“Young people don’t wait for an invitation. When we see an issue – we take action,” said UN Secretary General’s Envoy on Youth, Jayathma Wickramanayake, kicking off the SDG Media Zone at the sidelines of the recently concluded ECOSOC Youth Forum.
Running alongside the Forum on 30 and 31 January, the SDG Media Zone became a bustling space for young people to exchange ideas, experiences and opinions and to showcase their efforts to achieve the Sustainable Development Goals (SDGs). Streamed live and amplified across multiple social media channels, the Zone allowed young people in every corner of the world to engage and participate in the discussions at the Youth Forum.
The Youth Envoy’s bold opening statement set the tone for the following two days of lively debates at the Zone, which youth activist Salina Abraham summed up at the closing session: “Actions speak louder than words. And the past two days have all been about action. Real people, real successes, real barriers.”
Young people demand to be heard
This year’s Youth Forum emphasized the necessity of involving youth in the implementation of the 2030 Agenda for Sustainable Development. As pointed out by Marie Chatardová, President of the UN Economic and Social Council (ECOSOC), the Forum is the biggest gathering of young people that enables them to have direct contact with government representatives at the United Nations.
“The Forum attracts young people who have already made positive commitments and changes in their communities. They can set an example for others,” said Ms. Chatardová in the opening session of the SDG Media Zone.
The current population of young people – 1.8 billion – is the largest the world has ever known, but according to Ms. Wickramanayake, youth are largely excluded from decision making and reduced to an empty slogan. “By having a large amount of people coming into the UN, we give a visual impact that we are here. Our voices count and our voices should be heard,” she said.
Ms. Wickramanayake added that young people do not use their voices to air grievances or complain, but to propose their ideas and solutions to some of the world’s most pressing challenges. She stressed the importance of giving young people more space to participate in implementing the SDGs.
“We talk about leaving no one behind, but if we don’t keep up with that phrase, young people will leave the UN behind,” she said.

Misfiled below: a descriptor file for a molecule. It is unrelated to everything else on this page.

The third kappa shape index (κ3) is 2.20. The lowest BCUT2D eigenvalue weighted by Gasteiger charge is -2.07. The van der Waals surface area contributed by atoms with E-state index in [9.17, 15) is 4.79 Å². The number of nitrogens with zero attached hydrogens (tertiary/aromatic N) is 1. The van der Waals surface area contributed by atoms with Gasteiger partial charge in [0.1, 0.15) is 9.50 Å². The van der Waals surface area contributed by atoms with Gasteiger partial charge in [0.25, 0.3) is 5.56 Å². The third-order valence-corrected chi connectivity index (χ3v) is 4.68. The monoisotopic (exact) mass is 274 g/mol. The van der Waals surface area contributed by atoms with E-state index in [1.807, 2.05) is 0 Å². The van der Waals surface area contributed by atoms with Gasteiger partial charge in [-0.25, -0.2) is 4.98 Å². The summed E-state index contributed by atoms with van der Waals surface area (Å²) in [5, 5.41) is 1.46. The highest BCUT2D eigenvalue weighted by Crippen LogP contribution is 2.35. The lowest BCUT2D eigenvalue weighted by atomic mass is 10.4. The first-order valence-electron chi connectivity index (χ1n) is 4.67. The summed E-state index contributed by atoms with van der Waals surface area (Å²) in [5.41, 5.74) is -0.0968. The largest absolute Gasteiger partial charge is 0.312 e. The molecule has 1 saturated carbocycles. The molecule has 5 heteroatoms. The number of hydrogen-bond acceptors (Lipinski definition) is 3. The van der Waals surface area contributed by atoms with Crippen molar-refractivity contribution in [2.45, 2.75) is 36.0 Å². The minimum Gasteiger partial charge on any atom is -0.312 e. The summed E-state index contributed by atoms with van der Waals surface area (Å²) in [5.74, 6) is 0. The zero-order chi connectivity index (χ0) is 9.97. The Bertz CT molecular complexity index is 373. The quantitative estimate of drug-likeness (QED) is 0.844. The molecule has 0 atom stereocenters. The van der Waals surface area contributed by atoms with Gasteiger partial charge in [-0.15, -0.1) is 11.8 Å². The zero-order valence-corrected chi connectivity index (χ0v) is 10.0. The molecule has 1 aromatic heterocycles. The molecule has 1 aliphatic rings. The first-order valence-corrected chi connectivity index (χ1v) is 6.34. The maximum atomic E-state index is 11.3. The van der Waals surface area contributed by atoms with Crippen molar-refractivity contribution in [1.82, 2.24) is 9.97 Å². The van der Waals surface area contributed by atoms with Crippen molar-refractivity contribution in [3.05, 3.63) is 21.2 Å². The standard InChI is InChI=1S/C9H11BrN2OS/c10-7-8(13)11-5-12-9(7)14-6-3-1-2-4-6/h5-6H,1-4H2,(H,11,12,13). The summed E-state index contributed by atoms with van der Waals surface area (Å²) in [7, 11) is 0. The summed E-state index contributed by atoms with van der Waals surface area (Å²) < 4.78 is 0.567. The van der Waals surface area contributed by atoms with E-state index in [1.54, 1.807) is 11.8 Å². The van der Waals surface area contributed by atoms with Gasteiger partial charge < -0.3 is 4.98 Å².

Seventeen goals – millions of ideas
True to Ms. Wickramanayake’s word, over the next two days of the SDG Media Zone, young people showcased inspiring innovations and solutions to global problems that they are already implementing in their local communities.
For example, the Green Girls Robotics team, formed by high school girls from Minnesota, U.S., talked about how they help young people in their community improve their life opportunities by sparking their interest in the world of STEM (Science, Technology, Engineering and Mathematics).
“We’ve had 27 camps to help out kids in fragile situations, who would not have exposure to STEM. We teach them how to code, how to cad robots,” said Olivia Crutchfield, one of the Green Girls.
“Women are usually not encouraged to engage in STEM, but it really gives you so many opportunities. We have been to so many places that we wouldn’t have seen otherwise, “ added her colleague Zoe Berg. “We are really thankful for that, and we want to do the same thing for girls all over the world.”
Not only in conversation with Green Girls Robotics, but throughout the discussions at the SDG Media Zone, gender inequalities and barriers for young women in every aspect of social life were a recurring theme.
“Gender equality is more than just Sustainable Development Goal 5,” said UN Deputy Secretary-General Amina J. Mohammed at a panel on Women Leaders of the United Nations. “Whatever you achieve for the targets of gender equality, you see it in every single one of the other goals. It really pulls them all together.”
Throughout the two days of the SDG Media Zone, the inspiring stories of young people taking action showed just how closely interwoven all the Global Goals are. Wang Yuan (Roy Wang), UNICEF’s Special Advocate for Education, stressed the link between quality education today and the innovation of the future. Jeremy Cyrus Akhavi from the Starlight Foundation cited his combat with cancer to demonstrate how access to health care helps achieve all the other goals.
Eglantina Zingg, Venezuelan movie star and head of Proyecto Paz Latinoamérica, which promotes peace and alternative education for young girls, said that SDGs can only be achieved through collaboration of each individual from both the young and older generations.
“We need to take action. Pick some of the 17 goals and make your commitment to them,” cheered on Ms. Zingg. “Go ahead, stand up, speak up, dare to dream. That’s the passion youth have.”
The dialogue continues
Broadcasting live to a global audience, the SDG Media Zone brought the messages of the Forum to all parts of the world, in the hope of inspiring young people to take action for the SDGs in their communities.
“We have to go back home, connect with those unable to participate, and bring their voices as well,” said Susana Puerto, Senior Youth Employment Specialist of the International Labour Organization.
Speaking at the closing session of the SDG Media Zone, President of the UN General Assembly, Miroslav Lajčák urged young people to use the interconnectivity that modern technology offers to continue the dialogue with the United Nations and its Member States.
“You should help the UN to stay the course,” said Mr. Lajčák. “One can be so busy with everything that is going on here, that one might run the risk of losing contact with what the young generation thinks and therefore we need this dialogue with you. Don’t be shy, speak out, tell us what you expect.”
Watch videos of all the panels here: http://www.un.org/sdgmediazone/videos.shtml